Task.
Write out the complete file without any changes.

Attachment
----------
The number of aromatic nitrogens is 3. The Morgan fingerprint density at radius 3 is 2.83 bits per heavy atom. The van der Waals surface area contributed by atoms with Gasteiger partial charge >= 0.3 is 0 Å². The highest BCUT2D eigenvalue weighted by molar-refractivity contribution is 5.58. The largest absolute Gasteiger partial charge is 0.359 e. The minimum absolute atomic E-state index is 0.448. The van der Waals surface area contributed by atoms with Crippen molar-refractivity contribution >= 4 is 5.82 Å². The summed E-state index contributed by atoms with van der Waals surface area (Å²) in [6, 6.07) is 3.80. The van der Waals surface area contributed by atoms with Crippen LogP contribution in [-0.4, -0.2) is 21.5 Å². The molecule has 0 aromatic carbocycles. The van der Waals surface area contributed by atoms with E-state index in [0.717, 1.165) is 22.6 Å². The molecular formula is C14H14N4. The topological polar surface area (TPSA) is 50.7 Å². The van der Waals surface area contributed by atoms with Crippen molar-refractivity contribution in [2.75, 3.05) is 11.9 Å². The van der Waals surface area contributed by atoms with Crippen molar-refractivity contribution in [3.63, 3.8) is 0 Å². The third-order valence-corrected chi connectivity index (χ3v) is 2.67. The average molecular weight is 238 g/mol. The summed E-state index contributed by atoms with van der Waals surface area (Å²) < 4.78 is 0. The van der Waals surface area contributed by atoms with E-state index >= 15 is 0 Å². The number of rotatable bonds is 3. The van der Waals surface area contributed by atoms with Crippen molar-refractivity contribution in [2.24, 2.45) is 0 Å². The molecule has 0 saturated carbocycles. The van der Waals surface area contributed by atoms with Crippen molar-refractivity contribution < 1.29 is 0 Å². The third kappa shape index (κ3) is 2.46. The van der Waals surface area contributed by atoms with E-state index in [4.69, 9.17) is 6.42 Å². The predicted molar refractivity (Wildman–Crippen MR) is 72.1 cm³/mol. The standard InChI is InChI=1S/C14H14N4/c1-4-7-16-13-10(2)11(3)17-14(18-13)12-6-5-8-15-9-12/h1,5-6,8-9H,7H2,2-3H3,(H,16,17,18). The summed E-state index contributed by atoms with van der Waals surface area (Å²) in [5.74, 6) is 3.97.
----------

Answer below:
The number of aromatic nitrogens is 3. The Morgan fingerprint density at radius 3 is 2.83 bits per heavy atom. The van der Waals surface area contributed by atoms with Gasteiger partial charge >= 0.3 is 0 Å². The highest BCUT2D eigenvalue weighted by molar-refractivity contribution is 5.58. The largest absolute Gasteiger partial charge is 0.359 e. The minimum absolute atomic E-state index is 0.448. The van der Waals surface area contributed by atoms with Crippen molar-refractivity contribution >= 4 is 5.82 Å². The summed E-state index contributed by atoms with van der Waals surface area (Å²) in [6, 6.07) is 3.80. The van der Waals surface area contributed by atoms with Crippen LogP contribution in [-0.4, -0.2) is 21.5 Å². The molecule has 0 aromatic carbocycles. The van der Waals surface area contributed by atoms with E-state index in [0.717, 1.165) is 22.6 Å². The molecular formula is C14H14N4. The topological polar surface area (TPSA) is 50.7 Å². The van der Waals surface area contributed by atoms with Crippen molar-refractivity contribution in [2.75, 3.05) is 11.9 Å². The van der Waals surface area contributed by atoms with Crippen molar-refractivity contribution in [3.63, 3.8) is 0 Å². The third-order valence-corrected chi connectivity index (χ3v) is 2.67. The average molecular weight is 238 g/mol. The summed E-state index contributed by atoms with van der Waals surface area (Å²) < 4.78 is 0. The van der Waals surface area contributed by atoms with E-state index >= 15 is 0 Å². The number of rotatable bonds is 3. The van der Waals surface area contributed by atoms with Crippen molar-refractivity contribution in [2.24, 2.45) is 0 Å². The molecule has 0 saturated carbocycles. The van der Waals surface area contributed by atoms with Crippen molar-refractivity contribution < 1.29 is 0 Å². The third kappa shape index (κ3) is 2.46. The van der Waals surface area contributed by atoms with E-state index in [4.69, 9.17) is 6.42 Å². The predicted molar refractivity (Wildman–Crippen MR) is 72.1 cm³/mol. The standard InChI is InChI=1S/C14H14N4/c1-4-7-16-13-10(2)11(3)17-14(18-13)12-6-5-8-15-9-12/h1,5-6,8-9H,7H2,2-3H3,(H,16,17,18). The summed E-state index contributed by atoms with van der Waals surface area (Å²) in [5.74, 6) is 3.97.